'US Army got it wrong' say Brits
There are, of course, camouflage patterns designed to work reasonably well in both green and desert conditions - or even in the somewhat different yet "high desert" Afghan hillsides, which often have a lot of scrubby plants but also plenty of dry rock and dust like the moonscape terrain of the deserts proper.
The Army was plainly going to have to get such a pattern into use, if only to show it was doing its best. This could have been yet another special-issue set of gear: but as the new camouflage would also be reasonably functional even in Europe, the decision has been taken to simply retire DPM and make the new stuff the standard rig. Everyone who wears camouflage gear as their normal daily rig - most of the Army and parts of the RAF and Navy - will switch over to this by 2016.
The new stuff will be called "multi terrain pattern" or MTP in British use, but it is merely a slight variation on the Multicam already well-known in US military circles. Multicam was developed for the US Army by New York based firm Crye Precision. According to the British Army:
A wide range of camouflages and colours were trialled, in the UK, Cyprus, Kenya and Afghanistan. The trials included visual comparisons, objective assessments of the time to detect the different camouflages against different backgrounds, and subjective user opinions on the efficacy of the performance. Crye's Multicam technology was found to be the best performing across the widest range of environments by a significant margin.
The US Army, by contrast, never went for Multicam in a big way, instead issuing an alternative known as ACU; but Multicam is known to be in use among some American special-forces units, and there is constant agitation by its advocates to get it issued to regular troops.
Out with the old.
Despite the fact that some at least would say that MTP represents a case of British troops getting better kit than American ones, there has already been some criticism ("turned down by the US and made in China", says the Telegraph this weekend).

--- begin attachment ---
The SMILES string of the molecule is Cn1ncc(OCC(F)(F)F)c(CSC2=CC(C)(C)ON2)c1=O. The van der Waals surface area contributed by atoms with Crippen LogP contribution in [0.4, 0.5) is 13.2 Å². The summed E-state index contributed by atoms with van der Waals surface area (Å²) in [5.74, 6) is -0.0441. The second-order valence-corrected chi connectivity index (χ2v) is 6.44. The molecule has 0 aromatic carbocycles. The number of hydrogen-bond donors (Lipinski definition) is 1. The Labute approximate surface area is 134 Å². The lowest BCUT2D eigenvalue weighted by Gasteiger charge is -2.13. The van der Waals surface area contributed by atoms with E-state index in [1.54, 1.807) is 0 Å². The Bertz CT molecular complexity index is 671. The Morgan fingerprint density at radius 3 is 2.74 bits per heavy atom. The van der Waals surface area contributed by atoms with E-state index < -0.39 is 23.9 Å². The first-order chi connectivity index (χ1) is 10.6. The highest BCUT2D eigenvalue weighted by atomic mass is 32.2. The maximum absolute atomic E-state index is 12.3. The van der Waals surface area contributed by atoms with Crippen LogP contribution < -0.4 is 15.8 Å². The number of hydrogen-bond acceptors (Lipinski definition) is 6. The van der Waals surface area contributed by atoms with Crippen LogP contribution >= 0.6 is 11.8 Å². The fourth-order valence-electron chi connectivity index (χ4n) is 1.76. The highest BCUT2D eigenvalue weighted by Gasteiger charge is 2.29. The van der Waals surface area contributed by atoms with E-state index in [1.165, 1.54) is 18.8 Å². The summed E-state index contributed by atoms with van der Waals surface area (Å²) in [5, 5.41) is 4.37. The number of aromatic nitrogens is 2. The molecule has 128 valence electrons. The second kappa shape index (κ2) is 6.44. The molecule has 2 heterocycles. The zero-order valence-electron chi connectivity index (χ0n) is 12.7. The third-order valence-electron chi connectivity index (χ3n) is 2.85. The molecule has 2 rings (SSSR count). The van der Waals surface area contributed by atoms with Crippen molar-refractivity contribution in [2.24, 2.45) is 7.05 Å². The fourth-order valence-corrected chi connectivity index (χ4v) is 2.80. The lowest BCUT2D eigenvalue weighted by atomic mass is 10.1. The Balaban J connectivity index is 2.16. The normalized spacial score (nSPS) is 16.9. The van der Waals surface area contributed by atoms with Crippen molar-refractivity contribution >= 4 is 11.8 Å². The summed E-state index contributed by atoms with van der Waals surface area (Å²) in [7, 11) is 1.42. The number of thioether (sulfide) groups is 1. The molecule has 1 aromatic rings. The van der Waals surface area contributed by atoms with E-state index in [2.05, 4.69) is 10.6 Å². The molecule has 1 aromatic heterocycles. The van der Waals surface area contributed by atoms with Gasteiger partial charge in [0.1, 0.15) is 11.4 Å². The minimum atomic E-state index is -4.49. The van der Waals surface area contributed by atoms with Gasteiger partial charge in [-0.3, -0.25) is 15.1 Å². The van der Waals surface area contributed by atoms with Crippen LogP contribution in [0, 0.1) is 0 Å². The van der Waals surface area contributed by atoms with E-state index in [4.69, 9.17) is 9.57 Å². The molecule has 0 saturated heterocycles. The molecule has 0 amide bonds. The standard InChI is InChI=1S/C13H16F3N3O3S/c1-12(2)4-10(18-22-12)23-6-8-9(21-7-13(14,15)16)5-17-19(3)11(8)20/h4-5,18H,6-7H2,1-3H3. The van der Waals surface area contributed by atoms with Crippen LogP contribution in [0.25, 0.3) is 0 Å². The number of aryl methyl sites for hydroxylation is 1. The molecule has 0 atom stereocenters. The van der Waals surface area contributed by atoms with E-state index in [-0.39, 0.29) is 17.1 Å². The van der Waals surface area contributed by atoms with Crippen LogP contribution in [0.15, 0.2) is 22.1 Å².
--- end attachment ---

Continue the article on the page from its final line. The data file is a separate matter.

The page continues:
In the end, the camouflage argument can never be settled and there are at least as many opinions on the matter as there are soldiers. Even once MTP is available to all, some British troops will want to wear different stuff for some missions. Sometimes that different stuff won't be available, and the MoD will be criticised. Sometimes people will notice that troops are buying their own, or wearing MTP even though we're at war in Antarctica or something and they ought to be in white, and again there will be a minor row.
The truth of the matter is that camouflage - barring certain special circumstances such as snipers - can't be perfect and is far from the most important thing about a soldier's equipment. Professional troops make an effort on it when they have time simply because they're professionals, but camouflage won't save them from a booby trap, or a strike against the vehicle they're riding in. It can only give them the very slightest of edges if they get ambushed or attacked by a suicide bomber.
So the MTP/Multicam decision seems sensible enough. But one thing is certain: this decision won't put an end to the military camouflage debate. ®